• IAEA Director Yukiya Amano proposes an international effort in decommissioning Fukushima Daiichi. On Thursday, Amano said, “The safe decommissioning (of the reactors) should be undertaken not just by Japan but should draw on the wisdom and the most advanced technologies from around the world. It may be necessary to establish an advisory council, or something similar, concerning decommissioning at the IAEA. We hope to see the world make the most of the experiences in Fukushima, and the prefecture to capitalize on experiences from around the world.” The IAEA is planning to send an international team of experts to Japan in April to submit a proposal for retiring the reactors. Some feel the effort is designed to keep Japan from establishing a monopoly on reactor decommissioning. One Tokyo official said,“There is suspicion in the international community that Japan may be aiming to secure interests in decommissioning work that will be needed in various parts of the world by monopolizing technology attained in (scrapping the) Fukushima plant.” Next Wednesday, IAEA experts will be in Fukushima Prefecture to begin the process of opening an office in Fukushima City as a base of operations. Concerning decontamination of the surrounding communities, Amano said, “We will make use of experts involved in the Chernobyl nuclear accident and other incidents.” He explained that residents in the affected areas feel “anxieties about whether or not it is all right to return home. We hope to cooperate in explaining global standards and disseminating information about health issues.” Tepco and the Industry Ministry have been making plans, but there is a limit to what Japan can do on its own due to a lack of experience with retiring nuclear reactors.
  • The former political regime in Tokyo continues to blame Tepco for the government’s lack of information during the first week of the Fukushima accident. Former Cabinet Secretary Yukio Edano told the Press that the speedy and efficient flow of information to the Prime Minister is imperative during a nuclear accident. He criticized Tepco by saying “there was no information coming from Tepco. The major lesson we learned was that we were unable to collect information efficiently. No one could stop the expansion of the nuclear crisis at the administrative and political level.” Edano speculated that if the information collection system is not rebuilt by Tepco, the same situation will occur with the next nuclear accident. (Jiji Press)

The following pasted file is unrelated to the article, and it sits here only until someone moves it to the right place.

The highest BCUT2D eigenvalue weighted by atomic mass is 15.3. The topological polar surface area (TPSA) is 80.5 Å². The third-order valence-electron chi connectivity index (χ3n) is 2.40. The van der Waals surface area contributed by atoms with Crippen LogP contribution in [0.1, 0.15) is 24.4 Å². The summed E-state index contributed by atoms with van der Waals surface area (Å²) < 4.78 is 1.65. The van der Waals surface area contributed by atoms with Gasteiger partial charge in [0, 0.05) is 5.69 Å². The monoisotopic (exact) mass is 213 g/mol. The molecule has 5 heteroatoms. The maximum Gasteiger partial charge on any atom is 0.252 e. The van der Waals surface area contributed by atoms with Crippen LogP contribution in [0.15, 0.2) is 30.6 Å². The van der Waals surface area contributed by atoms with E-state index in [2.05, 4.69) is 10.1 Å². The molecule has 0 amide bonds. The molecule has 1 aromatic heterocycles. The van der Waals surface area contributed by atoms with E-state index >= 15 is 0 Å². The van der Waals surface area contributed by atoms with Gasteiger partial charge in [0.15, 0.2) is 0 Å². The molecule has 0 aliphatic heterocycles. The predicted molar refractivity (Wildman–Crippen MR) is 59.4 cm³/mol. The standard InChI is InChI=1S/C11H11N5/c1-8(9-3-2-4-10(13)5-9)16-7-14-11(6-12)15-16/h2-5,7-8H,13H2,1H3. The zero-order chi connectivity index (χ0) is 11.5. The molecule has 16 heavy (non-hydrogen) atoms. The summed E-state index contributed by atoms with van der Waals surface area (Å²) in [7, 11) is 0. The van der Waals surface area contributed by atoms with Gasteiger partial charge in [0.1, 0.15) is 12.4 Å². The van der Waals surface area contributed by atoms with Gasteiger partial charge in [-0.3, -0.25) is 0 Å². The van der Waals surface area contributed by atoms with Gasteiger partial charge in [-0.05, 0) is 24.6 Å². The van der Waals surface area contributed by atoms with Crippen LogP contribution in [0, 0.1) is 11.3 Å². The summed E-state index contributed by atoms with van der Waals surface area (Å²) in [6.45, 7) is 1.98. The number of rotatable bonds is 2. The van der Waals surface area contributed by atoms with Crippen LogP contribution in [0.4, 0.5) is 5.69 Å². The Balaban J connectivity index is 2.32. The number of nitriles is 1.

• A team of Japanese researchers have a new, improved method for decontaminating rice paddies. The problem is with fields that were plowed before the Cesium-laden surface was scraped off and disposed of. Cesium tends to adhere to clay particles in the paddies. By filling the field with water and “finely plow” it into a slurry, a dispersing chemical can separate the clay from the rest of the soil. After agitation, the water is drained from the paddy. In tests, the process removed 62% of the Cesium and lowered the surface radiation levels by 30%. In the test soils, the Cesium concentration dropped to 17 Becquerels per kilogram, well below the national standard of 100 Bq/kg. According to the Agriculture Ministry, there are about 400 hectares of rice paddies that qualify for deep decontamination. (Yomiuri Shimbun)
  • An Asahi Shimbun survey found that 55% of the local officials near nuclear plants in Japan feel nukes are necessary. 45% say nukes should be phased out, but are necessary for the time being. Four of the 156 responding officials said Japan doesn’t need nukes any more. The survey covered 21 prefectural governments and 135 municipalities, all located within 30 kilometers of nuke stations. Nuclear supporter Kazuhiko Yamashita, the mayor of Ikata, Ehime Prefecture, said, “We should utilize nuclear plants that are confirmed safe and make efforts not to slow down economic activities.” On the other hand, Jitaro Yamaguchi, the mayor of Mihama, Fukui Prefecture, said “They are necessary until new power sources that will resolve the issues of global warming and economic efficiency become available.” Kagoshima Mayor Hiroyuki Mori said Japan should denuclearize itself “when civilian life and economic and industrial activities become insusceptible (to the change).” Among the four mayors who said nukes should be stopped immediately, Shohei Kitamura of Fujieda, Shizuoka Prefecture, said “Given that Japan could overcome the electricity shortage during [last] summer, it is doubtful whether (nuclear plants) are really necessary.”

Carnival of Nuclear Energy Bloggers #145 is hosted by Will Davis’ Atomic Power Review. Some of the topics this week include – a new compact reactor system proposed by General Atomics, the problems Canada has found by choosing Natural Gas over nuclear, the refueling and maintenance of Vermont Yankee, the potential for closures of a few American nukes, President Obama’s State of the Union Address, Greenpeace calling scientific research a government ploy, and the diary of a “nuclear tourist” in Germany. Here’s the link… http://atomicpowerreview.blogspot.com/2013/02/carnival-145.html